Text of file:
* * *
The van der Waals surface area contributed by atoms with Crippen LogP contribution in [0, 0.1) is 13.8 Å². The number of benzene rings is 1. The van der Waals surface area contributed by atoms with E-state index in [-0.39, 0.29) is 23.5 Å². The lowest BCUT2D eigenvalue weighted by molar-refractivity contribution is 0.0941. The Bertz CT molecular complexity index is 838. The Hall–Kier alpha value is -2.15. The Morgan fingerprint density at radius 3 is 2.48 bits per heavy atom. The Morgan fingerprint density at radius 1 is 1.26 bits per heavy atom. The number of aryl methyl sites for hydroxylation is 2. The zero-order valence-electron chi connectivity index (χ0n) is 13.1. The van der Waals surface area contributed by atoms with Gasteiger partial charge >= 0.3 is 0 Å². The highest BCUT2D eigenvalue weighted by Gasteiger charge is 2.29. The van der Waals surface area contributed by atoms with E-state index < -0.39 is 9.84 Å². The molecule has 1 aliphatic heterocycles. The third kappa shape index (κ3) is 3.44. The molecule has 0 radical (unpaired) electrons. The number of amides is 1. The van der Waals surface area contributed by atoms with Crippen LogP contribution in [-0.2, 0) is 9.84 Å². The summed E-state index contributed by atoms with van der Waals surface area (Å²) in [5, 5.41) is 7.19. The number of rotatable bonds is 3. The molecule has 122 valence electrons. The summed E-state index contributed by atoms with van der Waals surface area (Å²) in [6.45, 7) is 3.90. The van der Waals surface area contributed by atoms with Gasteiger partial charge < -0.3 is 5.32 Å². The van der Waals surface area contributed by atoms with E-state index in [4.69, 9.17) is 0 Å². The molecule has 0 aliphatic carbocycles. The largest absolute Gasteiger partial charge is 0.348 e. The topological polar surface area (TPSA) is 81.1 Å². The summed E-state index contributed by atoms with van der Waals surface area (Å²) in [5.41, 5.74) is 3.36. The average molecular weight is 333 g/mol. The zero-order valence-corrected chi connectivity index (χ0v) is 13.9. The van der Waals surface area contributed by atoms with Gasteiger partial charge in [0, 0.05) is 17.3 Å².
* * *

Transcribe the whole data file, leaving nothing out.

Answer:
The van der Waals surface area contributed by atoms with Crippen LogP contribution in [0, 0.1) is 13.8 Å². The number of benzene rings is 1. The van der Waals surface area contributed by atoms with E-state index in [-0.39, 0.29) is 23.5 Å². The lowest BCUT2D eigenvalue weighted by molar-refractivity contribution is 0.0941. The Bertz CT molecular complexity index is 838. The Hall–Kier alpha value is -2.15. The Morgan fingerprint density at radius 3 is 2.48 bits per heavy atom. The Morgan fingerprint density at radius 1 is 1.26 bits per heavy atom. The number of aryl methyl sites for hydroxylation is 2. The zero-order valence-electron chi connectivity index (χ0n) is 13.1. The van der Waals surface area contributed by atoms with Gasteiger partial charge >= 0.3 is 0 Å². The highest BCUT2D eigenvalue weighted by Gasteiger charge is 2.29. The van der Waals surface area contributed by atoms with E-state index < -0.39 is 9.84 Å². The molecule has 1 aliphatic heterocycles. The third kappa shape index (κ3) is 3.44. The molecule has 0 radical (unpaired) electrons. The number of amides is 1. The van der Waals surface area contributed by atoms with Crippen LogP contribution in [-0.2, 0) is 9.84 Å². The summed E-state index contributed by atoms with van der Waals surface area (Å²) in [5, 5.41) is 7.19. The number of rotatable bonds is 3. The molecule has 122 valence electrons. The summed E-state index contributed by atoms with van der Waals surface area (Å²) in [6.45, 7) is 3.90. The van der Waals surface area contributed by atoms with Gasteiger partial charge < -0.3 is 5.32 Å². The van der Waals surface area contributed by atoms with E-state index in [4.69, 9.17) is 0 Å². The molecule has 0 aliphatic carbocycles. The largest absolute Gasteiger partial charge is 0.348 e. The topological polar surface area (TPSA) is 81.1 Å². The summed E-state index contributed by atoms with van der Waals surface area (Å²) in [5.41, 5.74) is 3.36. The average molecular weight is 333 g/mol. The zero-order valence-corrected chi connectivity index (χ0v) is 13.9. The van der Waals surface area contributed by atoms with Gasteiger partial charge in [0, 0.05) is 17.3 Å².